Before I start I should say that I am using the phrase “lockdown” to describe the period starting with the announcement on 23 March 2020 and ending on 4 July 2020 with the relaxation of restrictions. I am no medical expert or UK Government official, so I can’t say if this will be the only lockdown, but I felt I needed to define a period to then give statistics for monies invested by the various measures instigated by the UK Government in response to the disruption caused by Covid-19 as a context for my comments that follow.
In this period (approx.):
|Coronavirus Loan Schemes – Total (to 5 July 2020)||45.4|
|Covid-19 Corporate Financing Facility||27.4|
|VAT and income tax self-assessment tax deferrals||50.0|
|Total tax deferrals and approved loan schemes||122.8|
|Employment support (including Coronavirus Job Retention Scheme and Self-Employed Income Support Scheme)||69.0|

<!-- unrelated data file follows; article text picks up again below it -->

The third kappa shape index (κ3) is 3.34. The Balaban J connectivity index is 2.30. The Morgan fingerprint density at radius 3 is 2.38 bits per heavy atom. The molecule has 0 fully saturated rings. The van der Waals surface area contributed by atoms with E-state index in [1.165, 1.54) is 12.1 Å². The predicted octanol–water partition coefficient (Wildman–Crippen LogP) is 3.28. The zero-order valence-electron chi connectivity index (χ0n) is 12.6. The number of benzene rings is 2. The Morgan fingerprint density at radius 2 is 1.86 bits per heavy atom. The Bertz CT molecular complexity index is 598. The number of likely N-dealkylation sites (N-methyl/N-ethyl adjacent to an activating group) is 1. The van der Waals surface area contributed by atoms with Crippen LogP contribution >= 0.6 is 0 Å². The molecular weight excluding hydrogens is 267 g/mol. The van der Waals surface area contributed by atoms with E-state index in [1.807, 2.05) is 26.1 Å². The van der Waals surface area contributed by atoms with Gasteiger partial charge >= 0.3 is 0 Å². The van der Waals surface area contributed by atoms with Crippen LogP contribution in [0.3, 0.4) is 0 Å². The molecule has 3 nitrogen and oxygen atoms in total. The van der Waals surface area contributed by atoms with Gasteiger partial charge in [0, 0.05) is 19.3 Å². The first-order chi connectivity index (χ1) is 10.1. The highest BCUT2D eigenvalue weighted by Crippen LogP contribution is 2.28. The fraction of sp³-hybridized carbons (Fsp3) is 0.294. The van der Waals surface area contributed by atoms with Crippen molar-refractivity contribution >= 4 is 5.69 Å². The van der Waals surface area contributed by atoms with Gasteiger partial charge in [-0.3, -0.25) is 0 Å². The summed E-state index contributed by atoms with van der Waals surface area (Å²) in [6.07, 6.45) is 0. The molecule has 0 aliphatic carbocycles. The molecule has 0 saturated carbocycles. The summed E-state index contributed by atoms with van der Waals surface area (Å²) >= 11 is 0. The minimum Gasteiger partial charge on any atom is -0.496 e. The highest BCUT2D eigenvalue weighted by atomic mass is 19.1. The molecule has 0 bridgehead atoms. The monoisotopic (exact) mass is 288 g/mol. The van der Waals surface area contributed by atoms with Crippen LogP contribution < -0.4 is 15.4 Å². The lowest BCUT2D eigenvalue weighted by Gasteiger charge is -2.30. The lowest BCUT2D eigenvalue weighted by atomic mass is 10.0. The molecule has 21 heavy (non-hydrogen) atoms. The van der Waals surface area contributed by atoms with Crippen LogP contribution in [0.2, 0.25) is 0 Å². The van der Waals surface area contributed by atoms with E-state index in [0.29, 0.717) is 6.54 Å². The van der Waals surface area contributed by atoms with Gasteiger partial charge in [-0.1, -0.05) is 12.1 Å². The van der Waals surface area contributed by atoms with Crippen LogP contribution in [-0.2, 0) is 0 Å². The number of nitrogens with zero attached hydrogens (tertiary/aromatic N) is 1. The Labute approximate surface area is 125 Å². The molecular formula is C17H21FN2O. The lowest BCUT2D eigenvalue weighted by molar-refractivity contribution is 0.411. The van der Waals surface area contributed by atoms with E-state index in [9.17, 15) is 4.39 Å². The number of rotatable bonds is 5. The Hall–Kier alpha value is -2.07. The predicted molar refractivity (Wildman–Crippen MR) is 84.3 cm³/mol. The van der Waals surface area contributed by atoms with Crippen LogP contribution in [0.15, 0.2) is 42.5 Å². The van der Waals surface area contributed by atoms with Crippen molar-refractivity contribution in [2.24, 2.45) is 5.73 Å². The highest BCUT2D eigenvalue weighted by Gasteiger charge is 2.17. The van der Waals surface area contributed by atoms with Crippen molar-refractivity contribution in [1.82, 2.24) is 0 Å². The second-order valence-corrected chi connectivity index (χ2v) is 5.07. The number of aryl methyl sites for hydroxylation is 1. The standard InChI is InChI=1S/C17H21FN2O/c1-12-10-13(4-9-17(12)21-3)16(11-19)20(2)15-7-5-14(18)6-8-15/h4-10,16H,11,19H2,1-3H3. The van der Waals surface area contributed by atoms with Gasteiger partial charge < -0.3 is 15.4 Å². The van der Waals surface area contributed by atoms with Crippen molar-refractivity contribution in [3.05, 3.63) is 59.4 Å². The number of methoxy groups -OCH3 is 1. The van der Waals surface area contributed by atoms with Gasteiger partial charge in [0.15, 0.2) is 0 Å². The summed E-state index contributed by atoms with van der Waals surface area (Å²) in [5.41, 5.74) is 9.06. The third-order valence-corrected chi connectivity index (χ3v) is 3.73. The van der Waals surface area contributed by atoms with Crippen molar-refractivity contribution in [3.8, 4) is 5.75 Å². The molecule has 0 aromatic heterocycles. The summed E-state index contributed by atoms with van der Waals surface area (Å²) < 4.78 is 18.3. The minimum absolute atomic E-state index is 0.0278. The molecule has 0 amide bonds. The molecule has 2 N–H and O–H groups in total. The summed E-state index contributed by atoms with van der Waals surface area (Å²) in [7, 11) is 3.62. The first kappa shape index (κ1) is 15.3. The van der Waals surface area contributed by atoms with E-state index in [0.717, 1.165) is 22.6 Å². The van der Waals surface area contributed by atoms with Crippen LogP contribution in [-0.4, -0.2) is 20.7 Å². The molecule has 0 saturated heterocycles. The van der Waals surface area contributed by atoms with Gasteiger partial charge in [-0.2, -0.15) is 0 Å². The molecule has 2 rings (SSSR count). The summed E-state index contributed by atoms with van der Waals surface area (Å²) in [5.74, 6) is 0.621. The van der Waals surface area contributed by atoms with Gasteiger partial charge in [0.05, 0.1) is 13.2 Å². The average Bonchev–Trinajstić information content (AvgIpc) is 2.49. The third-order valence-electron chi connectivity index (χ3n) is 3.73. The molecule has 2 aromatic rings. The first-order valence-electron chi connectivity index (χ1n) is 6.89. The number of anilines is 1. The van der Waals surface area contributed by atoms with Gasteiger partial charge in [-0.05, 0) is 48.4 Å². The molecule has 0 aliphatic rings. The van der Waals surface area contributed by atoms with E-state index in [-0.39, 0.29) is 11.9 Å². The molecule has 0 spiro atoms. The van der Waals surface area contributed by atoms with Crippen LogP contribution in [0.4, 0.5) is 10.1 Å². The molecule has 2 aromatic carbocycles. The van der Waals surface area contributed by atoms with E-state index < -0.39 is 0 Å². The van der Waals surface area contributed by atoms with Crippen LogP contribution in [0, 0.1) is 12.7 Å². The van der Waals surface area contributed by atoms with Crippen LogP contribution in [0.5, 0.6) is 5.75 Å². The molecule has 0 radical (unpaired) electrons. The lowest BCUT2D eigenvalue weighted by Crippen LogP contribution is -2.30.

|Business Support (includes Small Business Grant schemes, Coronavirus Statutory Sick Pay Rebate Scheme, business rates reliefs (and more)||30.3|
|Public service spending, funding for charities and vulnerable people||51.1|
|Total direct fiscal support||158.7|
Note: data largely taken from Policy Paper: A Plan for Jobs published 8 July 2020.
As most of you will be aware a number of the interventions have carried on post 4 July and new interventions have been added.
To give you some brief context to the scale of Government support and the figures above:
- I will repeat a statistic I know a colleague included in a previous blog, as part of the £45.4bn above, “Bank of England figures show that SMEs borrowed £18.2bn more than they repaid in May, exceeding the previous record of £589m seen in September 2016”. And presumably the £18.2bn excludes the tax deferrals.
- At the time of March 2020 budget Public sector spending for 2020/21 was expected to be £928bn (including £178bn on Health Care and £116bn on Education) per link
I know John Endacott has already commented in his excellent series of blogs in April (on the theme of “The outlook for the UK economy and taxation after coronavirus “) on some of the macro challenges, and opportunities, facing UK Government and UK businesses as a result of Covid-19.
What we going to look at briefly in parts 2 and 3 of this short series of blogs are the implications for business finance, with a focus on SMEs. I will limit the types of funding I am going to consider to debt and equity (in part 2); leaving my colleague Dave Armstrong to pick up grants (in part 3).